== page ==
When the five incoming Palatine Township Elementary School District 15 board members are sworn in April 26, they will hold a majority and the power to make all of the district's important decisions.
But if outgoing board members get their way, they won't have a say in who fills Jessica Morrison's recently vacated seat.
The current school board hopes to fill the seat at a special meeting April 24, 11 days after announcing departure of Morrison, who resigned because she is moving out of the district. The hasty schedule gave potential replacements just six days -- including Good Friday and Easter Sunday -- to apply and board members five days to review applications and make a decision.
Board President Peggy Babcock, speaking for the board, said in a statement that the board decided to replace Morrison before current members left office because it was "in the best interest of the school district, and the best way to offer support for the incoming board."
"The current board members have 30-plus years of collective leadership on the governing board," Babcock said. "The wisdom gained from those years will help to select a candidate who can add to the productive work of the newly elected board members."
Under Illinois law, the board has 45 days to fill any vacancy. The decision to try to replace Morrison in just 11 days is different from what the board has done in the past.
In 2015, the board was unable to fill the vacancy created by the death of Richard Bokor within 45 days, leaving Bruce Brown, the regional superintendent of north Cook County schools, to choose Gerald Chapman as his successor more than two months later.
Lisa Szczupaj, who was among the five-candidate slate swept into office by voters April 4, said the current board should "do the right thing" and allow incoming board members to participate in the decision.
"Doing that would have done something to restore the level of trust the community has lost," Szczupaj said.
Fellow slate member Anthony Wang said he emailed Babcock and board Vice President James Ekeberg on Friday to see if he and the other members of the Engage D15 slate could contribute to the selection process. Wang said he has not heard back.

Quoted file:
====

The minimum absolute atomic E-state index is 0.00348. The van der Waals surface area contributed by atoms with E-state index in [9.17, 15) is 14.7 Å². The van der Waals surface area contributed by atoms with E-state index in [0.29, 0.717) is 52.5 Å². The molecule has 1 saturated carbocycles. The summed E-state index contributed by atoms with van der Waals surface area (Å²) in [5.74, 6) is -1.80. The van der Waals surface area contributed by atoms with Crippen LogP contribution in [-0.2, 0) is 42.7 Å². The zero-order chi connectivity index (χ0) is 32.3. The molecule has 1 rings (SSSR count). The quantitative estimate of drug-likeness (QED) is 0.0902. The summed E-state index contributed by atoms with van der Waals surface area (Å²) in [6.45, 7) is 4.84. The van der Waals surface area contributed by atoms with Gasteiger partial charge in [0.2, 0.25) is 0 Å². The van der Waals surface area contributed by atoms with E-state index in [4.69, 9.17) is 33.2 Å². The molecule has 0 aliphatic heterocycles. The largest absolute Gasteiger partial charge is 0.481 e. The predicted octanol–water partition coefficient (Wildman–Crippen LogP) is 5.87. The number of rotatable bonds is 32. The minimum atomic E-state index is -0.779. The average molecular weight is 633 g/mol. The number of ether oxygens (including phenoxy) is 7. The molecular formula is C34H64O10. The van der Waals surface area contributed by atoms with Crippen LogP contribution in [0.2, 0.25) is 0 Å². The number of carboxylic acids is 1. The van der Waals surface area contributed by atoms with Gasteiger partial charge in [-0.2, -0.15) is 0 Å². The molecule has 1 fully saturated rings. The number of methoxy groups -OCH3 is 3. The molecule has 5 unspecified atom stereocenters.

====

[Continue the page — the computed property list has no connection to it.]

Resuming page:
"The voters came out and made their decision as far as who they want on the board," Wang said. "Five or six days to review the applications seems like such a quick turnaround for me. I'd err on the side of prudence when it comes to civic trust."
The board's decision to quickly fill Morrison's seat has sparked outrage among some in the community. District parent Meghan Haddad spent part of her Easter Sunday uploading an online petition titled "Ensure Outgoing D15 Board Does Not Rush Board Vacancy Appointment."
In her petition, which had 221 digital signatures by Tuesday afternoon, Haddad said rushing what should be a thoughtful and measured vetting process was an affront to the taxpayers and stakeholders of District 15.
Fellow parent Len Green said the actions reflect how little the outgoing board values communication with the community. He sits on the community engagement committee formed late last year and expressed frustration that it has not been involved in the decision.
"You can't set up an engagement planning committee to improve relations and then do the exact opposite of what you've chartered them to do," Green said. "Their deeds are much louder than their words."
"I have greatly enjoyed the cooperative experience of serving on the board," Morrison wrote in her letter of resignation. "There is still work to be done and I trust that the new board will work toward solutions to benefit all of the stakeholders in the community."
Morrison did not return a call for comment.
The current school board is Babcock, Ekeberg, Chapman, David Seiffert, David Gurion and Zubair Khan. Babcock, Ekeberg and Chapman lost their re-election bids and Seifferet and Gurion decided not to run.
After April 26, Khan will be the lone holdover, joining Wang, Szczupaj, Frank Annerino, Mike Smolka, Barb Kain and Morrison's eventual successor.